If I Was Your Girl
Hardcover, 288 pages
Published May 3rd, 2016
Reviewed by Hayley Anderton
This is one of those books that is very hard to forget. While I had some issues with this book, and at times found it a little predictable, it doesn’t much matter. This is one of those books that matters because of what it talks about: in particular the issues presented to teen trans girls in a world that isn’t ready for them.
If I Was Your Girl follows the story of Amanda, formerly Andrew, as she moves to live with her father. She’s got a past that she’s ready to bury, and she wants to start living life the way any other teenage girl would. But it’s not all that simple. When Amanda meets Grant and starts to fall in love, she has to decide whether she wants to reveal her secret: that she used to have the body of a boy.
What I love about this book is that it’s willing to delve into the horrors many trans girls face, especially in America. It doesn’t shy away from the bullying, or the all too familiar situation of parents being unable to deal with their children’s transitions. The relationship between Amanda and her parent’s is so well written – especially her father. Throughout the book he struggles to deal with the changes to his daughter, but what I love is that he slowly, if grudgingly, learns to accept her. I also love that the acceptance doesn’t come quite as easily to the other characters. In reality, the hard truth is that not everyone does accept trans kids. Russo has no intention of shying away from that.
The subject matter is extremely well handled by Russo. The last thing people need to read is lots of scenes of violence against Amanda. Though Amanda often talks about how she was bullied and beaten, there’s no graphic scenes to do with her attempted suicide or when she was beaten. I think it makes the events seem even more powerful. It’s almost as though the memories are too painful for Amanda to access, which is why she keeps her distance from them.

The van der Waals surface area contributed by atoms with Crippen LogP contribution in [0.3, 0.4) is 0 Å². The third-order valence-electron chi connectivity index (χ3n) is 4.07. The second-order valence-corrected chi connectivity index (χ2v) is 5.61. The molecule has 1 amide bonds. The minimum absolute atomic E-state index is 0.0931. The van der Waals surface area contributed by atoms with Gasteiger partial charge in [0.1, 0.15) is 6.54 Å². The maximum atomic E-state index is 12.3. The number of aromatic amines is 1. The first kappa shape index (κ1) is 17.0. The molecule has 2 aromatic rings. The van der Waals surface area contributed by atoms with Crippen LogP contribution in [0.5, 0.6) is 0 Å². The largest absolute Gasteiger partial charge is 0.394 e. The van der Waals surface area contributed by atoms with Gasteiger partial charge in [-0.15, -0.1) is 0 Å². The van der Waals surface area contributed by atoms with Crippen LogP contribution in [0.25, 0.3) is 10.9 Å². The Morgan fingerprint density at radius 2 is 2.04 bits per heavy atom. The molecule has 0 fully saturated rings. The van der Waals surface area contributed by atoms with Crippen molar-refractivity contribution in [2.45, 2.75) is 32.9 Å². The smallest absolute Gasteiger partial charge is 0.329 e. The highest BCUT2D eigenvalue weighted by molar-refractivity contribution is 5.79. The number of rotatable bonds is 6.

One thing that should be noted about this book is that a lot of it is quite predictable, aside from a few big twists at the end. I figured out early on why Grant was being distant with Amanda, and the secret Bee and Chloe were hiding. But I don’t feel like this takes anything away from the novel. It’s not what’s important in any case: what matters is the topics it explores.
I did long to get to know some of the characters more. One of the strengths of the book is that it’s a lot more subtle than a lot of teen fiction – not everything is spelled out to you. But I feel in a way this means we don’t get to know the characters well enough. All we really know about Chloe, one of Amanda’s friends, is that she’s gay and she lives on a farm. Since she’s a recurring character, I don’t feel that’s enough to know her the way we should. The best developed characters are Grant and Bee, who are the only characters other than Amanda with really solid backstories. Then my love for Bee was completely destroyed by the ending of the novel (I won’t say way for those who haven’t read it yet.) I think especially since she doesn’t get her comeuppance, that was hard to deal with.
What also irritated me was that Parker and Grant both seem to have an instant crush on Amanda, before even speaking to her. Amanda only says about three words to Parker in the entire novel, and he spends the whole of it fawning after her. In some ways, it presents exactly the kind of person he is – easily jealous, convinced every girl should be falling at his feet, and the kind of boy who probably believes in meninism. However, I did end up liking how quickly Grant and Amanda’s relationship advanced. Of course, there was a very quick attraction, and nowadays it’s very realistic to expect the two of them to start dating very quickly. Most YA novels drag out the chase into a relationship, and then it’s all fireworks and sparkles. I was relieved to find that Grant and Amanda weren’t like that at all, despite them being very cute together.
I finished this book in two sittings, and once I got into the story, it was impossible to put down. I found the start a little slow, but it was definitely worth sticking with. I’ll be looking out for Russo’s future works.